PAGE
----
By Marketwatch and Associated Press
Asian markets retreated in early trading Wednesday amid new uncertainty involving Brexit and Hong Kong.
On Tuesday, British Prime Minister Boris Johnson won Parliament’s backing for the substance of his exit deal but lost a key vote on its timing, a result that inches him closer to his goal of leading his country out of the European Union — but effectively guarantees it won’t happen on the scheduled date of Oct. 31. The votes plunge the tortuous Brexit process back into grimly familiar territory: acrimonious uncertainty.
Late Tuesday, the Financial Times reported that China is preparing plans to replace embattled Hong Kong administrator Carrie Lam, whose government has been the subjects of massive pro-democracy protests for five months. The report said a new administrator could be in place by March.
Hong Kong’s Hang Seng Index /zigman2/quotes/210598030/delayed HK:HSI -0.74% fell 1%, while the Shanghai Composite /zigman2/quotes/210598127/delayed CN:SHCOMP +0.22% and Shenzhen Composite /zigman2/quotes/210598015/delayed CN:399106 +0.95% dropped about 0.3% each. Japan’s Nikkei /zigman2/quotes/210597971/delayed JP:NIK -0.18% was about flat while South Korea’s Kospi /zigman2/quotes/210598069/delayed KR:180721 +0.05% slipped 0.6%. Benchmark indexes in Taiwan /zigman2/quotes/210597977/delayed TW:Y9999 -0.02% , Singapore /zigman2/quotes/210597985/delayed SG:STI -0.18% and Indonesia /zigman2/quotes/210597981/delayed ID:JAKIDX +0.79% dipped, but stocks rose slightly in Malaysia /zigman2/quotes/210598052/delayed MY:FBMKLCI +1.08% . Australia’s S&P/ASX 200 /zigman2/quotes/210598100/delayed AU:XJO -1.63% declined 0.2%.
Among individual stocks, SoftBank /zigman2/quotes/207303954/delayed JP:9984 +0.10% fell in Tokyo trading after announcing a deal to take over WeWork, offering the beleaguered startup a $5 billion lifeline. Rakuten /zigman2/quotes/201861450/delayed JP:4755 -5.24% and Sony /zigman2/quotes/201361720/delayed JP:6758 -0.15% also declined. In Hong Kong, tech companies AAC /zigman2/quotes/201441510/delayed HK:2018 +0.89% and Tencent /zigman2/quotes/204605823/delayed HK:700 +0.54% dropped, along with oil producer CNOOC /zigman2/quotes/203421416/delayed HK:883 -1.93% . Apple component maker LG Display /zigman2/quotes/204226570/delayed KR:034220 -3.32% and chip maker SK Hynix /zigman2/quotes/206420319/delayed KR:000660 -2.86% sank in South Korea. Beach Energy /zigman2/quotes/200513631/delayed AU:BPT +1.25% and National Australia Bank /zigman2/quotes/210431826/delayed AU:NAB -5.22% declined in Australia.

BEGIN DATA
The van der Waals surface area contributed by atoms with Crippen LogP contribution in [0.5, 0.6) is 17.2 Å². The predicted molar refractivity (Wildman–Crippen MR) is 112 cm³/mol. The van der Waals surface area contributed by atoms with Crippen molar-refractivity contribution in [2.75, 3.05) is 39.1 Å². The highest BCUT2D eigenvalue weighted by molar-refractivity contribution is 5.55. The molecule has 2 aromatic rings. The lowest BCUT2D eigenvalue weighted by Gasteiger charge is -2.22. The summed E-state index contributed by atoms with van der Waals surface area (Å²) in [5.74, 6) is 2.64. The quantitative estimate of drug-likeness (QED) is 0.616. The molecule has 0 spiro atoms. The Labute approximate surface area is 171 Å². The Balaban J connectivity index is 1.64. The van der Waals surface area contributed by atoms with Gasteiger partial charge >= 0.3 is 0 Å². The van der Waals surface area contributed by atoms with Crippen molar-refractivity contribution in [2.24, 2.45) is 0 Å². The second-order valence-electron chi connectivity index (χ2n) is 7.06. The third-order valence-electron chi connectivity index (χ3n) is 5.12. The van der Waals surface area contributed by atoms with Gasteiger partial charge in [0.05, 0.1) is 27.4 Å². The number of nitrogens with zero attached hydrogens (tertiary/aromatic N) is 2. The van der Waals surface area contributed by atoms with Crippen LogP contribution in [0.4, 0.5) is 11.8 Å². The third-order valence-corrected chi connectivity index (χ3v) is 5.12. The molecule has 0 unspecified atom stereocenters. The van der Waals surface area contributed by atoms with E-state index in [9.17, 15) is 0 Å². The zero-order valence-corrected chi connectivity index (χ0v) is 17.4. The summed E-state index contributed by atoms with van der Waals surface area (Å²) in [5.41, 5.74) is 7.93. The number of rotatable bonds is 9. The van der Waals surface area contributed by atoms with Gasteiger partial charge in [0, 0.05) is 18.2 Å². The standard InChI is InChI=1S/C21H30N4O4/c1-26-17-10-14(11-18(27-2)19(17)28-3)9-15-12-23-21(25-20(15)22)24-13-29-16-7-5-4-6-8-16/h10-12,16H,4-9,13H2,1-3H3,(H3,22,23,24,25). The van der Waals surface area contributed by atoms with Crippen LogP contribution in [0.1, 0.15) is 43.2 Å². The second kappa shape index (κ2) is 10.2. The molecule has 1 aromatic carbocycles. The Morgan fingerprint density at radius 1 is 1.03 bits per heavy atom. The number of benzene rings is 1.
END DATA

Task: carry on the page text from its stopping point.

Earlier, U.S. shares retreated, led by a tech sell-off, as investors weighed mixed earnings from McDonald’s, Procter & Gamble and other big companies. That blunted investor optimism that had been fed by hopes for progress in settling a damaging U.S.-Chinese tariff war.
“Alongside Brexit, the relatively mixed set of earnings out of the US overnight provides poor leads for Asia markets,” said Jingyi Pan of IG in a report.
More results from Boeing /zigman2/quotes/208579720/composite BA -2.65% , Caterpillar /zigman2/quotes/203434128/composite CAT -0.51% and other industrial names due Wednesday “could cap the gains for the S&P 500 index,” said Pan.
On Wall Street, the benchmark S&P 500 index /zigman2/quotes/210599714/realtime SPX +0.48% fell 0.4% to 2,995.99. The Dow Jones Industrial Average /zigman2/quotes/210598065/realtime DJIA -0.07% dropped 0.2% to 26,788.10. The Nasdaq /zigman2/quotes/210598365/realtime COMP +1.29% , which is heavily weighted with technology stocks, bore the brunt of the selling, losing 0.7% to 8,104.30.
Investors have been shifting their focus to corporate earnings reports as they wait for developments in U.S.-Chinese trade negotiations. Investors were optimistic after President Donald Trump agreed to postpone a planned tariff hike following the latest talks in Washington. That helped the S&P 500 to turn in gains for the past two weeks.
Analysts came into this latest earnings season expecting profits to decline overall for companies in the S&P 500. But with about 15% of companies in the index reporting so far, results have been unexpectedly positive.
Earnings growth fell slightly in the first and second quarters, according to data from FactSet, which was better than Wall Street’s expectation at the start of those reporting seasons.
A few large companies disappointed investors Tuesday. McDonald’s /zigman2/quotes/203508018/composite MCD -0.62% slid 5% after reporting that third-quarter profit and revenue fell short of forecasts. It was one of the big decliners among companies that rely on consumer spending. Travelers /zigman2/quotes/206313935/composite TRV -0.57% led the financial sector slide. The insurance company sank 8.3% after it reported lower-than-expected earnings.
Benchmark U.S. crude lost 41 cents to $54.07 per barrel in electronic trading on the New York Mercantile Exchange. The contract gained $1.97 on Tuesday to close at $54.48. Brent crude , used to price international oils, retreated 32 cents to $59.39 per barrel in London. It rose $1.74 the previous session to $59.70.
The dollar /zigman2/quotes/210561789/realtime/sampled USDJPY +0.1672% declined to 108.30 yen from Tuesday’s 108.46 yen.